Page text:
Recently, a national business magazine featured an article on international tax havens. While offshore tax shelters have lost their luster as a means to shelter the wealth of individuals, having largely gone out of style in the 80s and 90s, it appears that more entrepreneurs and businesses (especially startups) are electing to be headquartered in foreign countries that have more forgiving corporate tax rates than the U.S. corporate rates.
It is interesting to note that it is not only startups that are organizing corporations in tax shelter countries. Businesses that are already in existence, including private equity firms, have begun to relocate U.S. companies or divisions to tax haven countries.
Take, for example, a U.S. company that wants to commence franchise operations in Asia or Latin America. If the company is a U.S. company, it will have to report income and pay tax on its worldwide income. If the same company is a Bermuda corporation, it may not pay tax on its franchise income generated from business outside of Bermuda. If enough of the franchise income is generated outside the United States, an offshore entity begins to look attractive in terms of tax savings.
It is important to recognize the difference between a company having its headquarters in a foreign country and a U.S. company with an affiliate or subsidiary in a foreign country. The distinction is that the U.S. company with an affiliate or subsidiary will likely fall under the tax rules for reporting income and paying tax on the foreign entity if that entity is a controlled foreign corporation.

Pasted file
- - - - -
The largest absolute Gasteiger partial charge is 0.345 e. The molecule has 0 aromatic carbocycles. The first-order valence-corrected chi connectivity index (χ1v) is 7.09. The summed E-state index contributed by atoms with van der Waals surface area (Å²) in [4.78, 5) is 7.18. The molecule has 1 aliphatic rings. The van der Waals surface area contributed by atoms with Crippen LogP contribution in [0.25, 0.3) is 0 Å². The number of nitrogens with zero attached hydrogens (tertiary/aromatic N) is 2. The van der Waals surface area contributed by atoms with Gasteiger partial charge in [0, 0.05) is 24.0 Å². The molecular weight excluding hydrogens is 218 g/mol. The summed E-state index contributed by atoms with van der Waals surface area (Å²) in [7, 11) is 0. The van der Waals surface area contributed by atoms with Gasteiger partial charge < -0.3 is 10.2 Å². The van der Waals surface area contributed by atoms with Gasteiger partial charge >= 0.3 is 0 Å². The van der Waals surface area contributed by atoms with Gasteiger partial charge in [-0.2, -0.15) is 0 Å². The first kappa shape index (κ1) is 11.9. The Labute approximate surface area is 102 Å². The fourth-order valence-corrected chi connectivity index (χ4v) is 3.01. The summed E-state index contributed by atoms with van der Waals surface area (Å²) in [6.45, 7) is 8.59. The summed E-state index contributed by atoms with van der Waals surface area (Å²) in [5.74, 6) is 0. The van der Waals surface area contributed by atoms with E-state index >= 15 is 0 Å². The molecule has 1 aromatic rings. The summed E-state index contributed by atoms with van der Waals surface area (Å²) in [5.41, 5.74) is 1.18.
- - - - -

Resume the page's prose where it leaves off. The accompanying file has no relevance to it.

The United States, since 2009, has begun to aggressively track down those individuals and entities that have not been reporting foreign income or holdings, and has imposed severe penalties on underpayments of tax as a result of failure to report. Amnesty programs and reduced penalties are available under the 2011 Offshore Voluntary Disclosure Initiative for those companies who have failed to disclose and report their worldwide income, but, as the United States begins to extend her taxing arm on worldwide income, more and more U.S. companies may consider relocating to a tax haven country.
An illustration of this would be a U.S. company with significant franchise operations overseas, including Asia, the Middle East and Latin America. Let’s assume the franchise income generated by these three global markets equals or exceeds the franchise income generated in the United States. If only federal tax consequences are considered, it may make sense from a tax savings perspective to move the operations to a tax haven country such as Bermuda, Cayman Islands, Ireland or The Netherlands.
Certainly, such factors as economic and political stability in the tax haven country need to be closely scrutinized before relocating a company’s headquarters outside of the United States.